Huia Residence is unique among the first year halls in that you have three catering options.
– Fully Catered (Breakfast/Lunch/Dinner provided on weekdays, Brunch/Dinner weekends)
– Half Catered (Only Dinners provided, seven days)
– Self Catered (Pretty self-explanatory, you cook for yourself)

For some, this is the reason they apply to Huia, or it may be something they’re not entirely sure of when comparing residences. So in this post, I’m hoping to offer some insights and first-hand opinions on each of the different options.

Huia Hall

The beautiful beast that is Huia

Fully Catered

First up, fully catered.
To find out what having all your food provided without having to think about is truly like, I asked my friend Amisha a few questions.

What are the best parts of being fully catered?
The best part of being fully catered is not having to cook meals as well as doing dishes. It also means that you can get a packed or cook meal for lunch which saves me from preparing my own lunches and money on eating out. I also find it saves me time and it is a good time to interact with other people at the hall.

What are some of the not so good aspects of being fully catered?
The not so good thing about being fully catered is breakfast, the hours are a little early, and I always end up wanting to sleep for that extra 20 minutes. Breakfast during the week is also very plain and is nothing compared to cooked brunches in the weekend.

What made you choose this plan?
I decided to go with the full meal plan because I thought I would save time and it would just make uni life easier, which I definitely think it has.

Do you have any additional thoughts?
I’ll definitely continue to be fully catered next semester as I find it a lot easier and it also allows me to spend extra time on uni work. Also, the lunches are probably the best, which I would not get if I were partially catered.

 

Partially Catered / Dinners Only

A selection of my weekly staples that keep me going for breakfast and lunch. Not pictured: the 2 packets for $2 Oreos, or that delicious pretzel from the bakery department…

I chose to go on the dinners only meal plan and be partially self-catered so here are my responses to the same questions I asked the others.

What are the best aspects of being partially catered?
I enjoy having the flexibility to eat as simple or as complex breakfasts and lunches as I want, and when I want to have them. I don’t have to think about ordering packed lunches, or whether I’ll miss the breakfast times because I’m in complete control. But I also get to come back to the hall to an evening meal cooked for me, to enjoy with friends.

What are the not so flash bits of being partially catered?
Sometimes it can be hard to be motivated to go to the supermarket if it’s a busy week, but that’s mostly down to time management.

Why did you choose this plan?
I really wanted to be able to have control over at least part of what I’m eating, but I didn’t think I’d want to cook myself dinner after being at uni, so the dinners only meal plan is a good compromise between that.

How much do you spend on groceries per week?
It can vary depending on what I need; the range is usually between $25 and $40.

Additional thoughts & advice
In terms of supermarkets, there are three Countdowns within 20-25mins walking distance; Ponsonby, Metro (near the Sky Tower) and Quay Street (down by Britomart). I prefer Ponsonby because the walk there and back is almost entirely flat – which is pretty incredible for Auckland!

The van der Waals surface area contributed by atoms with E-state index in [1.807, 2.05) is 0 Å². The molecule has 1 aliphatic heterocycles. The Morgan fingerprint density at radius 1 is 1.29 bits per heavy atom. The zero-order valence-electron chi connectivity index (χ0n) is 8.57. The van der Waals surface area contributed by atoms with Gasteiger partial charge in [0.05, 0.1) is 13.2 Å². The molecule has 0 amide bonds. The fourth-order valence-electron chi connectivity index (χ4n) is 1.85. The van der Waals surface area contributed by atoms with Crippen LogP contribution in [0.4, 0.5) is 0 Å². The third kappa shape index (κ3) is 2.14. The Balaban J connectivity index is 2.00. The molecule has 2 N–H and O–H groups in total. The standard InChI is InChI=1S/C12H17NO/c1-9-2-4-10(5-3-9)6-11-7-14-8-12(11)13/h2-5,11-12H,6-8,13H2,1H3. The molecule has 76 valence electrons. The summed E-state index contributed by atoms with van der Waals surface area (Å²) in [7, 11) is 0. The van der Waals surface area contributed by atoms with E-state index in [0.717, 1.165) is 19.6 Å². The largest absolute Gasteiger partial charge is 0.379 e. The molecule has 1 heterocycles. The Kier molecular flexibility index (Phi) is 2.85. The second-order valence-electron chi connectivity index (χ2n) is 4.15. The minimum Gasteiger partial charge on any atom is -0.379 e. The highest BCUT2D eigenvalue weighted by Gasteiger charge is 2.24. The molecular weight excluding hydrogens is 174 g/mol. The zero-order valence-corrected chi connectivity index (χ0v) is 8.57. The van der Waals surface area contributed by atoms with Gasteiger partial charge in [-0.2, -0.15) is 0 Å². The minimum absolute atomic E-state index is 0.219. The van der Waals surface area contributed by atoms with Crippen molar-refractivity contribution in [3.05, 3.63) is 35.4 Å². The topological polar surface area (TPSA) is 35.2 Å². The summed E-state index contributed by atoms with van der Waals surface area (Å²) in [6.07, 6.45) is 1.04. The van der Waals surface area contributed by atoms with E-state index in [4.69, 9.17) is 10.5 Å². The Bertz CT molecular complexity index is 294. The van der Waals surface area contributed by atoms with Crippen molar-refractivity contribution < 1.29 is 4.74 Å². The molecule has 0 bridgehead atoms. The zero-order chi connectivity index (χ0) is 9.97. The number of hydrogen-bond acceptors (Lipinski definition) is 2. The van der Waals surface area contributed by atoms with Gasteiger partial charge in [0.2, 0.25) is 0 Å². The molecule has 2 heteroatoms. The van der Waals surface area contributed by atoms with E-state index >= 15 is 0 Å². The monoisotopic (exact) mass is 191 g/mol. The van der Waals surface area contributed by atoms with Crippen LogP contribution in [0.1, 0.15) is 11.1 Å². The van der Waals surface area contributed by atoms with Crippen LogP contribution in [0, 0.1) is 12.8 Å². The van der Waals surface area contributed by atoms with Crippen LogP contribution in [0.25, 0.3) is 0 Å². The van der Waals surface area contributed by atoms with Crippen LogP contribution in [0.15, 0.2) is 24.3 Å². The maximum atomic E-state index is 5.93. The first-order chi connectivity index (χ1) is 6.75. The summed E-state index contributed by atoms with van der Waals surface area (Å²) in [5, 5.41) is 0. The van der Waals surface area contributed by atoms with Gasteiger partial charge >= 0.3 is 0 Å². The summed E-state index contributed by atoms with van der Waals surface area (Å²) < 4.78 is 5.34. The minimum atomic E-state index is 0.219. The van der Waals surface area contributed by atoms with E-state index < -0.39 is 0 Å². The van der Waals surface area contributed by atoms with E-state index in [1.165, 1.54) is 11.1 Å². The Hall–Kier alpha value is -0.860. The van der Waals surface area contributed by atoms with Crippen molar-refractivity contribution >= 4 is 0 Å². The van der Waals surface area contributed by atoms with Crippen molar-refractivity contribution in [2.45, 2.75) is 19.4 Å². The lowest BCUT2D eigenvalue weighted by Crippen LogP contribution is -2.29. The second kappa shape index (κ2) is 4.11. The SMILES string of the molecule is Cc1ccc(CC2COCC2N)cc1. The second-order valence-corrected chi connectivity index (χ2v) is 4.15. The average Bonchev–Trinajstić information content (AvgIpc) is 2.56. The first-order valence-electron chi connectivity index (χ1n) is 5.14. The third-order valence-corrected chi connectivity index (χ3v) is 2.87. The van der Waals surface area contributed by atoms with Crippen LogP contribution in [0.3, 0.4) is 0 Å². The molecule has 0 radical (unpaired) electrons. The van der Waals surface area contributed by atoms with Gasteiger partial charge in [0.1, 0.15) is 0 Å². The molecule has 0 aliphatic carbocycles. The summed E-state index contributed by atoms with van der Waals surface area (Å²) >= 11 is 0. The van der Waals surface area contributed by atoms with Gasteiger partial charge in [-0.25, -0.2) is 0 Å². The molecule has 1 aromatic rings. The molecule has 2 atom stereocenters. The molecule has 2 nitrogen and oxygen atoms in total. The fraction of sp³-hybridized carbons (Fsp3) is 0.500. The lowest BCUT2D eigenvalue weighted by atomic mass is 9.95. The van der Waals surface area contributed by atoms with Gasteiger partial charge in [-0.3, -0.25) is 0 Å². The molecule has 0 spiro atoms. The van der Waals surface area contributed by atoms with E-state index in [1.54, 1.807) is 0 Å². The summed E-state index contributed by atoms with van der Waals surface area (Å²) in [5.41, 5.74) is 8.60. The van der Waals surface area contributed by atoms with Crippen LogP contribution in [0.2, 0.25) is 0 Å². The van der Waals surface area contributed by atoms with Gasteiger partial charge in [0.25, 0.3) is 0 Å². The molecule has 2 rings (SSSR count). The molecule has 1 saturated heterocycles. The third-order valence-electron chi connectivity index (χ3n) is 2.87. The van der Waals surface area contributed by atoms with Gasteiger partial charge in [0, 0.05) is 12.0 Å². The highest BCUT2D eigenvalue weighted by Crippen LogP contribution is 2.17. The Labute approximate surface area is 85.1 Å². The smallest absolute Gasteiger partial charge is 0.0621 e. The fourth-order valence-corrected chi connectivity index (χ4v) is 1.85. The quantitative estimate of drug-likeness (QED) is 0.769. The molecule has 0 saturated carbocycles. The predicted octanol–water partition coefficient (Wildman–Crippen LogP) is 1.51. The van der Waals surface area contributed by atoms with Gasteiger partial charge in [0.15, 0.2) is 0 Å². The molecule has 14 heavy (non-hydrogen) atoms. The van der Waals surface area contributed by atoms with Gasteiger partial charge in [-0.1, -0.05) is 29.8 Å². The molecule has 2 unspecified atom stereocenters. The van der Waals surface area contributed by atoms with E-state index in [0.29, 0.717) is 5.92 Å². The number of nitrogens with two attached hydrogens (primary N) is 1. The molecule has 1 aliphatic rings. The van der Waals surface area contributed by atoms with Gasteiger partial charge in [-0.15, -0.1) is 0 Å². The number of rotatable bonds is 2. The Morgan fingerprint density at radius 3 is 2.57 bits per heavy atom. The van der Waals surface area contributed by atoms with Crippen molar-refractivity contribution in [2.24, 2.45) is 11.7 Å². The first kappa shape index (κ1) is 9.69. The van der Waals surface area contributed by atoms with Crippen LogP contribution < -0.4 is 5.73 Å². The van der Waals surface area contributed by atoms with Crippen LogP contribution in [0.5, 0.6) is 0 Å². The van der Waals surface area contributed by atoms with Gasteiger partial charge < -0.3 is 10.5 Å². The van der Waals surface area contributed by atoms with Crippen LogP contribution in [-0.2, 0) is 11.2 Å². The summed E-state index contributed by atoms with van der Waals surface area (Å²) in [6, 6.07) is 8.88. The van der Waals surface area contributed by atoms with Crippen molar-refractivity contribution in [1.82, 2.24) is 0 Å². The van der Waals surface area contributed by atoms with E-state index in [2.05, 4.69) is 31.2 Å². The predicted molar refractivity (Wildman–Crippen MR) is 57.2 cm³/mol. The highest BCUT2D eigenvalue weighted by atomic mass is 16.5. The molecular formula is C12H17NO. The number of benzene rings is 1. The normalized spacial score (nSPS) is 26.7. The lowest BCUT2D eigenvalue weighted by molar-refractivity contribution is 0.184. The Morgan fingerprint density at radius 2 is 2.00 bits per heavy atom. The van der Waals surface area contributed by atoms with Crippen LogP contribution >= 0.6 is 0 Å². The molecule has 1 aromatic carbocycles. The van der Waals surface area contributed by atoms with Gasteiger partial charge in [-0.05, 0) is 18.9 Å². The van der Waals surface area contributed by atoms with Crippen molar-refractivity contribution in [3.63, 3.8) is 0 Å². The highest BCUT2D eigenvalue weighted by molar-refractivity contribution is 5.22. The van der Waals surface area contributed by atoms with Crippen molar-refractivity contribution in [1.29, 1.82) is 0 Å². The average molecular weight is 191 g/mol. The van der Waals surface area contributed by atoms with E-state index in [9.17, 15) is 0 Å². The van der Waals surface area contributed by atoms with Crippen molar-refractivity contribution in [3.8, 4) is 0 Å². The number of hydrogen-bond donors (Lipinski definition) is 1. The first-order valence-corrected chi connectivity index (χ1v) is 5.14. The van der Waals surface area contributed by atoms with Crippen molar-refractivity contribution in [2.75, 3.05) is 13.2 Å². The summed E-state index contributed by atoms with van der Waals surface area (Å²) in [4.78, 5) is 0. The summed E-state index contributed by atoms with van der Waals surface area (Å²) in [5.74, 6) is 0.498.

Another bonus that is potentially overlooked, is that mealtimes are a great time to socialise with friends in your hall. I see friends who are self-catered much less often than those who are on a meal plan.

 

Self-Catered

Fun fact for the other foreigners – shopping trolleys are ‘trundlers’ here

Then there are the brave souls who are self-catered, such as Rosie who was kind enough to answer my questions:

What are the best bits of being self-catered?
Flexible meal times, eating to preference, learning how to grocery shop for one.

What are your least favourite things about being self-catered?
Sometimes difficult to motivate myself to cook new things I’d really enjoy so meals can easily get repetitive.

Why did you choose to be self-catered?
I wanted to be able to eat meals I felt like eating when I felt like doing so, also useful life skill to get accustomed to.

I know a lot of people are curious how self-catering stacks up money-wise, so what is your average weekly spend on groceries?
Depends on what my schedule is like each week but usually about 80-100 a week

Any additional thoughts you’d like to share?
I would definitely recommend being self-catered if you are committed to students who are willing to commit some of their time to meal planning, grocery shopping, fruit and vege shopping and cooking- but it’s usually simple enough to switch to the fully catered option or partially catered if you end up thinking self-catered isn’t for you

 

Wrap-Up

Having to go to the supermarket has been a great excuse to explore parts of Auckland I wouldn’t otherwise visit

For comparison’s sake, the Fully Catered meal plan costs just over $100 per week and the Dinners only comes in at $54 per week. Previous bloggers from Huia have said they can spend as little as $50 a week on their food being self-catered, but obviously it depends on what sort of diet you have and whether you eat out a lot or not.

Hopefully this has helped shine a light on the different options here at Huia, if you have any questions that haven’t been answered, please ask in the comments and if I can’t answer, I’ll ask someone who can.

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Rory Tait

Hi! I'm Rory, I'm originally from the UK but I grew up in Australia and now I'm studying a Bachelor of Commerce and Diploma of Language in French at the University of Auckland!

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